Data describing the state and dynamics of ground and surface water.
- Location of water sources
- Flood zones
- Historical records on flooding
- Real-time water levels
- Water quality
- Water tables
- Water management
Water is a key resource for agriculture. Too much or too little water is a threat to agriculture and can have disastrous outcomes. The right amount of water is essential for harvest success.
Governments possess many different sources of hydrological information. Sharing this information makes it possible to analyze better the potential for agriculture in different regions of the country. This information is mainly usable for planning purposes at a strategic level by different value-chain actors. Near-real-time information on water fluctuations (groundwater, river discharge) or drought predictions are the only data that may be directly beneficial for operational farm advice.
- Strategic adaptation of farming systems to trends in water availability, e.g. discharge of a river becoming more ephemeral or saline.
Use by other actors:
- Water availability and changes to the aquatic system determine the agricultural potential of an area. Based on this kind of information:
- Input suppliers can make better business decisions on what to sell where.
- Financial service providers can make a better risk assessment for their clients or determine their focus areas.
- NGOs can plan their projects in relation to the expected water availability, selecting target areas or intervention activities.
The completeness and accuracy of different datasets within a hydrological system varies. Some countries may have only coarse maps indicating the main river systems, other countries may have detailed information systems on their catchments, including hydrological models that predict water flow in relation to the weather, landcover, soil and topography. This data is generally stored in a digital form in a Geographical information System, such as ArcGIS or QGIS. If available the data can easily be made public as open data. There are no sensitivities foreseen for their publication.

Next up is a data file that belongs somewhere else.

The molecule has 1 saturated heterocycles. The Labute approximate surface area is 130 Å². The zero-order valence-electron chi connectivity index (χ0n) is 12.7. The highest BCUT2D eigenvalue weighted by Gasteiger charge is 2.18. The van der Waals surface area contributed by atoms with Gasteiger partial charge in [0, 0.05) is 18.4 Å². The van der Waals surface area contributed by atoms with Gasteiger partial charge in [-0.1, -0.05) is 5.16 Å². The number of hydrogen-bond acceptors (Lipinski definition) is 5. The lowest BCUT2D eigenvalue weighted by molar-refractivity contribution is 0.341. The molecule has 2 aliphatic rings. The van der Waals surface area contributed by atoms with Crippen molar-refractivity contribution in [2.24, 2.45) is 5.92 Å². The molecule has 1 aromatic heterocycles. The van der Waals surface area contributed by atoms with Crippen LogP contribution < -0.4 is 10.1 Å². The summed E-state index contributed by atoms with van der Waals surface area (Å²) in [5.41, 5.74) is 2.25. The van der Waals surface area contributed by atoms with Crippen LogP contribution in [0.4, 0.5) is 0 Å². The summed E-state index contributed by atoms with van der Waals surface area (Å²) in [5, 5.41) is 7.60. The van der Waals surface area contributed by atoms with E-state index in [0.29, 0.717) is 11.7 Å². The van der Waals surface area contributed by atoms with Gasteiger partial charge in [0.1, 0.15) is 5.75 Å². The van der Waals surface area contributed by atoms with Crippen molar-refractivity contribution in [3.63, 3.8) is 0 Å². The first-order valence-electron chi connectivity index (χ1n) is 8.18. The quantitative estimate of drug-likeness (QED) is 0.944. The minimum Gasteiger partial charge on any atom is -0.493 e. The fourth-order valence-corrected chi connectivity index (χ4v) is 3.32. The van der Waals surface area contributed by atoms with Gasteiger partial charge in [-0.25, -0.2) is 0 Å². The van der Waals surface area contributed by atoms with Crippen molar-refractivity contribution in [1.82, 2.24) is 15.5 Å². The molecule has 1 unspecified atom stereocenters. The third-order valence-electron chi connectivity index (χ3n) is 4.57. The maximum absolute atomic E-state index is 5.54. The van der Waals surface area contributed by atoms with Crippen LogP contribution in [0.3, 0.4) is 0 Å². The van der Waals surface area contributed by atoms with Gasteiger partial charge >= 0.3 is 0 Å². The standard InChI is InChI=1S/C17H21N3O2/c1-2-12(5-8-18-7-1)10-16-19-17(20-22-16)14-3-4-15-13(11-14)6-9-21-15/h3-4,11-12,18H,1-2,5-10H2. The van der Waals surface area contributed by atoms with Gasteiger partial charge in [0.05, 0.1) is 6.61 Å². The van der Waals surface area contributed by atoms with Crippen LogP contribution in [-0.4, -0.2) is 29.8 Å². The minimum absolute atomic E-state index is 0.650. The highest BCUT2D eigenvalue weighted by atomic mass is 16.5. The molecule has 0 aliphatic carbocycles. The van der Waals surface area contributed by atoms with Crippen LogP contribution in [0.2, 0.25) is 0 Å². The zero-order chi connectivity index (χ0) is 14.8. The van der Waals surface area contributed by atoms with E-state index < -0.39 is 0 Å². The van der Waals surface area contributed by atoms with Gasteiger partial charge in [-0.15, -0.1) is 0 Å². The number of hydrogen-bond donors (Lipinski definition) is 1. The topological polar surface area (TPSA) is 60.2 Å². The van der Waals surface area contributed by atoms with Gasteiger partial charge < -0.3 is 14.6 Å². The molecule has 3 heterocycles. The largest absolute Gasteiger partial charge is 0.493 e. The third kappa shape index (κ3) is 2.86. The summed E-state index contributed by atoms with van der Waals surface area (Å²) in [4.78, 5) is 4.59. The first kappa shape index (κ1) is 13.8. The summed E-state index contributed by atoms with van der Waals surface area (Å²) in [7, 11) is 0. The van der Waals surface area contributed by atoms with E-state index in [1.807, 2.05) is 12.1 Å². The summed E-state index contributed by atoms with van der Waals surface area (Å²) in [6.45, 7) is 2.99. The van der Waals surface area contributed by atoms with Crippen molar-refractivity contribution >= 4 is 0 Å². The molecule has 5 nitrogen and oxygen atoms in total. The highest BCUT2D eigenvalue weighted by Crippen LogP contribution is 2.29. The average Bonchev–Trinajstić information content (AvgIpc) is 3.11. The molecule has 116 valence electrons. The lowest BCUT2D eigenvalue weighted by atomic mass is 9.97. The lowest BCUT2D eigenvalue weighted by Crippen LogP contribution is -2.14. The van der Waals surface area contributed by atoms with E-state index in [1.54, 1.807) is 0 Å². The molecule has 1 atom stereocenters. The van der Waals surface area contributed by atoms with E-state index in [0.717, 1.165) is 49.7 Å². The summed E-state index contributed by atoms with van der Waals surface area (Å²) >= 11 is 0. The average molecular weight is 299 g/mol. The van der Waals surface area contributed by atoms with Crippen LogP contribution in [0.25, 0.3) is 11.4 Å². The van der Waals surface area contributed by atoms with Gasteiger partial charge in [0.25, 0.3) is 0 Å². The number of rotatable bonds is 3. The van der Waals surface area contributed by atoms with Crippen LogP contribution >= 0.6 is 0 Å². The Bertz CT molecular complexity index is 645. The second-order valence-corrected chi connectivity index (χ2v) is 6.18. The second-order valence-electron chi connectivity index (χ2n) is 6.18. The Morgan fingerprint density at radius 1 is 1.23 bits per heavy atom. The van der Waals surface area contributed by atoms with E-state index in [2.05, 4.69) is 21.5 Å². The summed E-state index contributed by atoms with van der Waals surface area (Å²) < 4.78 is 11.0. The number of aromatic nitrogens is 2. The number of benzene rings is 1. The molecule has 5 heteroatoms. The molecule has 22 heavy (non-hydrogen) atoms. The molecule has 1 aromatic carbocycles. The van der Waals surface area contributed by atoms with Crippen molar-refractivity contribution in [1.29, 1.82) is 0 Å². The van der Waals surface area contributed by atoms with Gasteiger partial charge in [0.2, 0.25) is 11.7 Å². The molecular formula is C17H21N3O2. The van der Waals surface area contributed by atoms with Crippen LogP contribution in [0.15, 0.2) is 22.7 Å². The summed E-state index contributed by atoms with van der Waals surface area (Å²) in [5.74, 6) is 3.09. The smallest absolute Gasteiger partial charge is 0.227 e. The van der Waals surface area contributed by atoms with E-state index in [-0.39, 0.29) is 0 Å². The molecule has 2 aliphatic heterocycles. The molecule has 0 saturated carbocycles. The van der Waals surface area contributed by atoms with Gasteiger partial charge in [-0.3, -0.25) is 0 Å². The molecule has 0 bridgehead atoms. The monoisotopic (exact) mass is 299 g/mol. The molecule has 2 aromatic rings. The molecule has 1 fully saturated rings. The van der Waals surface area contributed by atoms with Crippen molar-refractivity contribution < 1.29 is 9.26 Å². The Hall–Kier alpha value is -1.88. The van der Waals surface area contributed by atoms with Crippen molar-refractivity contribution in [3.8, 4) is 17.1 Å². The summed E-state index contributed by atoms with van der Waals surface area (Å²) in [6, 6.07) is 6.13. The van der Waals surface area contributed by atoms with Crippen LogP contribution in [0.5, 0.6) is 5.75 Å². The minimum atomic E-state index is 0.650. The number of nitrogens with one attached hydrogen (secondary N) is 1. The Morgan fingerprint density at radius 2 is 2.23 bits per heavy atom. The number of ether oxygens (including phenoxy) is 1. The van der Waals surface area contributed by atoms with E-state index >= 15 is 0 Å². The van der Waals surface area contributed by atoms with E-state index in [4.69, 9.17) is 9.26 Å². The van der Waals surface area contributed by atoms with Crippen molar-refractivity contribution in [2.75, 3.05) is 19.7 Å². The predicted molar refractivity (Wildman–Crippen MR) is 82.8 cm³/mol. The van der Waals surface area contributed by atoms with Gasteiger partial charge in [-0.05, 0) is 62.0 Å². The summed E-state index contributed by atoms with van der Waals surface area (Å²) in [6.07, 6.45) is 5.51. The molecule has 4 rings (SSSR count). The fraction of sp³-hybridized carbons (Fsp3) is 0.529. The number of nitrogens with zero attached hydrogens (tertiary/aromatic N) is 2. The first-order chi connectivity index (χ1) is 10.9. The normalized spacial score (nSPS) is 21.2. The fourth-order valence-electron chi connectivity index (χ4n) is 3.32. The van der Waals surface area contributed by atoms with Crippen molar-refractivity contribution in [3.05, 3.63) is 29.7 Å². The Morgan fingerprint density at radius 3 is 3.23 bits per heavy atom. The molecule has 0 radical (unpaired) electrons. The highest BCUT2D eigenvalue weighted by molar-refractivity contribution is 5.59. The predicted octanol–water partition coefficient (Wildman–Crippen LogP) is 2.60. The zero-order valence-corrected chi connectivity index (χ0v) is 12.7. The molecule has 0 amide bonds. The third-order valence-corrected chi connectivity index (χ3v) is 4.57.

Examples of implementation
- http://www.checkmyfloodrisk.co.uk/ is designed by the UK government to increase awareness among the public of the likelihood of flooding from rivers, the sea or surface water, and to encourage people living and working in these areas to find out more and take appropriate action. The map shows the Environment Agency’s assessment of the likelihood of various types of flooding across England. The information incorporates the presence and effect of all flood defences, predicted flood levels, and ground levels.
- www.Hypeweb.smhi.se provides open data from the hydrological catchment model HYPE, which simulates water flow and substances on their way from precipitation through soil, river and lakes to the river outlet. Datasets are provided from all over the world.
- http://floods.unosat.org/ is an open data portal that provides data sets of flooded areas using GIS-based satellite information.
Initiatives that support interoperability
- Internationally the standards for hydrological data are developed and maintained by the open spatial consortium (OSC). http://www.opengeospatial.org/standards/waterml. OSC has a dedicated working group on hydrological standards http://external.opengis.org/twiki_public/HydrologyDWG/WebHome
- The Inspire data model of the European Union is the standard to align and connect all data sources of the different member states of the EU http://external.opengeospatial.org/twiki_public/HydrologyDWG/FeatureModels
Government in Action 8: Managing the California drought with data visualisations
Estimated reservoir surface area loss using USGS Landsat satellite. Data providers: U.S. Geological Survey and National Aeronautics and Space Administration. Source: https://cida.usgs.gov/ca_drought/
To ensure a safe and sustainable water supply, the California Department of Water Resources announced a water rationing plan, reducing water allocation to farmlands and cutting consumer water usage by 25%. Open data is being used to show how the state allocates its scarce water resources under these conditions. The drought has been visualised by the US Geological Survey (USGS) with publicly accessible open data collected by the United States Department of Agriculture (USDA) network of research facilities, on long-term physical, chemical, and biological data on agricultural sustainability, climate change, and natural resource conservation at the watershed or landscape scale.
Policy area: Optimizing agricultural practice
Key data category: Hydrological data
Location: North America